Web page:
Pensions - How much is enough?

Over the last two decades the pension barometer has swung away from the civil servant “final salary” style of scheme to the now more common “money purchase” scheme.

In simple terms (with the aid of various tax relief concessions) a money purchase pension scheme builds up a fund of money to be used at retirement to buy a pension.

I am asked by clients time and time again “how big does my pot need to be to purchase a meaningful pension”? This is almost an impossible question to answer as one person’s “meaningful” pension is another person’s “meagre” pension.

However, in an effort to provide at least basic guidance I need to look no further than the current “old age pension”. If I stick with the basic version and ignore extra payments into the State Second Pension (“S2P”, used to be known as the State Earnings Related Pension Scheme (SERPS) we can at least create some sort of “benchmark.

Currently the normal state retirement date for pensions is 65 and if I focus on a male life with a spouse two years younger we can at least calculate some meaningful figures.

The current basic old age pension is in the region of £90 per week (£4,680 per annum) but it does, in pension terms, contain some very special features.

The first of these is that it normally increases each year and, of course, there is always debate about by how much! For this discussion I will assume Retail Prices Index. The Pension also includes a 50% widow’s benefit.

If we assume that both the male and female are in standard normal health I can search the current open market and find the best commercial terms available in order to arrive back at the lump sum needed to purchase similar benefits in the commercial world.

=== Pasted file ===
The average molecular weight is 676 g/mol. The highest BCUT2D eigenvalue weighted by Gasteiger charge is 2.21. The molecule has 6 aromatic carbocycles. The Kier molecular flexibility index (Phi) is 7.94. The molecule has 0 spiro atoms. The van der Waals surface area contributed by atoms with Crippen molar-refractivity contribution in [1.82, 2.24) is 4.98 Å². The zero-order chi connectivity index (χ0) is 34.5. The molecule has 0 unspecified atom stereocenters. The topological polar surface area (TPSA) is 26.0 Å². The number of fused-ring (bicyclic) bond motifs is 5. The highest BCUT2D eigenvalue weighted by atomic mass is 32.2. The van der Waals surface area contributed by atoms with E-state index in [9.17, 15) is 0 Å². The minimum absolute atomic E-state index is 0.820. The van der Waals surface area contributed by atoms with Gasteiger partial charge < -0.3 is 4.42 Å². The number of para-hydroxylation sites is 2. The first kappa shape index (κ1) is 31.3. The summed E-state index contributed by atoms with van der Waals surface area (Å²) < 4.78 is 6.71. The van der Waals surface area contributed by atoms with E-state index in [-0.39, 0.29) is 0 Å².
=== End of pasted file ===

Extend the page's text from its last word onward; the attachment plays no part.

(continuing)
In order to purchase a pension equivalent to the current state old age pension (in the region of £90 a week), you would need a lump sum of £100,500. The national average for independent pension savings is only £50,000 per person. Add to that the fact that the majority of people that have small pension funds tend to want to take the 25% tax free allowance, reducing the average pot from £50,000 to £37,500!

Currently, the average earnings for males in the Colchester area is in the region of £24,750 p.a. Therefore, if Mr “Average” wants to retire on a meaningful pension –a minimum of two thirds of a pre-retirement salary – it needs to provide £356 per week.

In other words, to provide the balance of £266 per week you will need your own lump sum of approximately £315,000 from your own independent savings. Even if you take a mixture of pensions, ISA investments and possibly an investment property, it is a huge extra sum.

In order to arrive at some meaningful conclusions you need to check with your independent financial adviser as to where you are on the “pension ladder” and take into account your current arrangements, anticipated future contributions and any changes that you may need to make.

Income in retirement is not just about pensions and obviously other savings/investments can be taken into the calculation, but at the end of the day the size of pot available should be sufficiently large enough to keep both husband and wife in sufficient funds to really enjoy – what I am told - are the best years of your life!

Remember this £315,000 is based on a current salary of £24,750 p.a. – in other words the equivalent to 12 years salary. However, with the chances of a man having already reached age 65 and a spouse of 63, where at least one of them being alive 15 years later being quoted at 94% you begin to see the size of the problem.

With a 57% chance of a husband or wife reaching age 90, and even a 25% chance of reaching 95, you can see why the question – “how much is enough?” – is asked.

The contents of this article are intended for general information purposes only and shall not be deemed to be, or constitute legal advice. We cannot accept responsibility for any loss as a result of acts or omissions taken in respect of this article.